If you are familiar with our work as a campaign, you’ll know that a main aim of ours is to address issues of sexual assault and violence within UK higher education institutions. As I type out that sentence, I understand it is an ambitious goal for an organisation run and led by a group of students and recent graduates, but it’s something we are all passionate about and by working collectively through the campaign, and alongside other groups, have sought to do in a range of ways. One such way will be the topic of today’s blog post and over the next few paragraphs I’ll be delving into what we mean when we as a campaign talk about culture change.
It’s safe to say any campaigner or individual aware and alarmed at the prominence of the problem of sexual violence want to see an absolute reduction in occurrences of behaviour that is encompassed by the term. To do this however we can’t just focus on the action of harassment, assault or worse, but examine the culture which leads to sexual violence as well as the culture which allows it to happen and enables individuals to harm others.
The culture I am referring to is rape culture. A term most of us will be familiar with or understand to varying degrees but would still be useful to outline here. Ann Burnett states that a “rape culture is one in which rape, or sexual assault, is an expected, normal occurrence, found worldwide. Contributing factors to rape culture include hegemonic masculinity, media, language, politics, and rape myths.” Another useful definition to consider is that by Emilie Buchwald who authored the book Transforming Rape Culture in which she writes “a complex set of beliefs that encourage male sexual aggression and supports violence against women. It is a society where violence is seen as sexy and sexuality as violent. In a rape culture, women perceive a continuum of threatened violence that ranges from sexual remarks to sexual touching to rape itself. A rape culture condones physical and emotional terrorism against women as the norm . . . In a rape culture both men and women assume that sexual violence is a fact of life, inevitable . . . However. . . much of what we accept as inevitable is in fact the expression of values and attitudes that can change.”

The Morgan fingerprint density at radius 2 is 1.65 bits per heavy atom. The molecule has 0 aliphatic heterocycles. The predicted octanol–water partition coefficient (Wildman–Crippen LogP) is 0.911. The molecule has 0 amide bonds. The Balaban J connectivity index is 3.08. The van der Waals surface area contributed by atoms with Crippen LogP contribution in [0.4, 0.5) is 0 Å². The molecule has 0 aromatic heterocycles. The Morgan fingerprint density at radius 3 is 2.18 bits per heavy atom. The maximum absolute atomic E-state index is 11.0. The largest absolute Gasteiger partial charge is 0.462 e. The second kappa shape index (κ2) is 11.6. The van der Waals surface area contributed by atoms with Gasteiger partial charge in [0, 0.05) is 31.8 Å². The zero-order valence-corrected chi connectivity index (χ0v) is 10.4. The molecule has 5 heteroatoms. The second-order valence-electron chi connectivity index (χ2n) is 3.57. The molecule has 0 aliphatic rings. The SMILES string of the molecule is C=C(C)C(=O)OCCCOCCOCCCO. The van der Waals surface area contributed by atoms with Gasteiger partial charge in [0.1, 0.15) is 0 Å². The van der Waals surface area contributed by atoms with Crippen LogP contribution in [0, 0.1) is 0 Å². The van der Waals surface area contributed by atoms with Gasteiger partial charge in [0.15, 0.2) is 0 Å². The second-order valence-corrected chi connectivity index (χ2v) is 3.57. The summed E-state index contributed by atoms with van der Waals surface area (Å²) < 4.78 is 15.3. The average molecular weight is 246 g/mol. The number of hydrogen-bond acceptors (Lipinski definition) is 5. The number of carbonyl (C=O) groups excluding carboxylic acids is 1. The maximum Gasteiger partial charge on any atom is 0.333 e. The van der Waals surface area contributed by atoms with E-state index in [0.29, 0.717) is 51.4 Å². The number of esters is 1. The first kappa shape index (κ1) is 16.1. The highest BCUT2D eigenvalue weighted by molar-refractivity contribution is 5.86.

What is illustrated by these two definitions is that rape culture is not straightforward to understand, consequentially the task of addressing it is not either. To understand why it is so hard to address this we need to take a wider look at other forms and models of culture.
Not only will we consider rape culture within the context of universities, but we will examine how frameworks of organisational culture are relevant to them – after all universities are a form of organisation.
Culture may be understood to be “an umbrella term which encompasses the social behaviour and norms found in human societies, as well as the knowledge, beliefs, arts, laws, customs, capabilities, and habits of the individuals in these groups”. Further, organisational culture may be defined as “the pattern of values, norms, beliefs, attitudes and assumptions that may not have been articulated but shape the ways in which people in organizations behave and things get done.” What is apparent from these two definitions as well as the ones we considered previously is that culture has a bearing on how we think, behave and act. Culture is intrinsically linked with what we consider to be social norms and expectations and thus our moral compasses and processes for making sense and judging situations.